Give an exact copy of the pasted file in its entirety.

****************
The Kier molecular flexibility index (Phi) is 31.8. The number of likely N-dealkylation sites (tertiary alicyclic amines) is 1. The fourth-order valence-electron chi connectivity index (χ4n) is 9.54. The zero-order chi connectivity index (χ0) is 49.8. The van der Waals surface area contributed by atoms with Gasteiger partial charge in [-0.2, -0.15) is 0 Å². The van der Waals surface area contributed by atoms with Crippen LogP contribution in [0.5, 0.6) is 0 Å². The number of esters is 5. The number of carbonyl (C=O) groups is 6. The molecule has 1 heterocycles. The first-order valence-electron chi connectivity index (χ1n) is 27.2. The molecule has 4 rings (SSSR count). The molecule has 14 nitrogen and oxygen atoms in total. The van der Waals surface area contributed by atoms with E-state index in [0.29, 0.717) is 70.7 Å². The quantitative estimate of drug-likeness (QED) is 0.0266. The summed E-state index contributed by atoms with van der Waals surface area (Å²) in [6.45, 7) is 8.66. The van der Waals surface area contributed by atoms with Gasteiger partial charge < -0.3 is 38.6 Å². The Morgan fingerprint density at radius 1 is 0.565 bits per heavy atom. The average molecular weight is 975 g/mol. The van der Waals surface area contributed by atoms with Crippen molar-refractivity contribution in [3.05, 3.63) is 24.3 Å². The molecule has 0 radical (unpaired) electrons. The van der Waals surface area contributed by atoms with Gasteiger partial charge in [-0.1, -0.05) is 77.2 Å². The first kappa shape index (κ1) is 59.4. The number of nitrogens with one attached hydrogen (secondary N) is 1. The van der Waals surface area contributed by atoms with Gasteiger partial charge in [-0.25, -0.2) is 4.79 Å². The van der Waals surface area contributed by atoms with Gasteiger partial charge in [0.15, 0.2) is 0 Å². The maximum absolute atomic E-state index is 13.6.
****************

The Kier molecular flexibility index (Phi) is 31.8. The number of likely N-dealkylation sites (tertiary alicyclic amines) is 1. The fourth-order valence-electron chi connectivity index (χ4n) is 9.54. The zero-order chi connectivity index (χ0) is 49.8. The van der Waals surface area contributed by atoms with Gasteiger partial charge in [-0.2, -0.15) is 0 Å². The van der Waals surface area contributed by atoms with Crippen LogP contribution in [0.5, 0.6) is 0 Å². The number of esters is 5. The number of carbonyl (C=O) groups is 6. The molecule has 1 heterocycles. The first-order valence-electron chi connectivity index (χ1n) is 27.2. The molecule has 4 rings (SSSR count). The molecule has 14 nitrogen and oxygen atoms in total. The van der Waals surface area contributed by atoms with E-state index in [0.29, 0.717) is 70.7 Å². The quantitative estimate of drug-likeness (QED) is 0.0266. The summed E-state index contributed by atoms with van der Waals surface area (Å²) in [6.45, 7) is 8.66. The van der Waals surface area contributed by atoms with Gasteiger partial charge < -0.3 is 38.6 Å². The Morgan fingerprint density at radius 1 is 0.565 bits per heavy atom. The average molecular weight is 975 g/mol. The van der Waals surface area contributed by atoms with Crippen molar-refractivity contribution in [3.05, 3.63) is 24.3 Å². The molecule has 0 radical (unpaired) electrons. The van der Waals surface area contributed by atoms with Gasteiger partial charge in [-0.1, -0.05) is 77.2 Å². The first kappa shape index (κ1) is 59.4. The number of nitrogens with one attached hydrogen (secondary N) is 1. The van der Waals surface area contributed by atoms with Gasteiger partial charge in [-0.25, -0.2) is 4.79 Å². The van der Waals surface area contributed by atoms with Gasteiger partial charge in [0.15, 0.2) is 0 Å². The maximum absolute atomic E-state index is 13.6.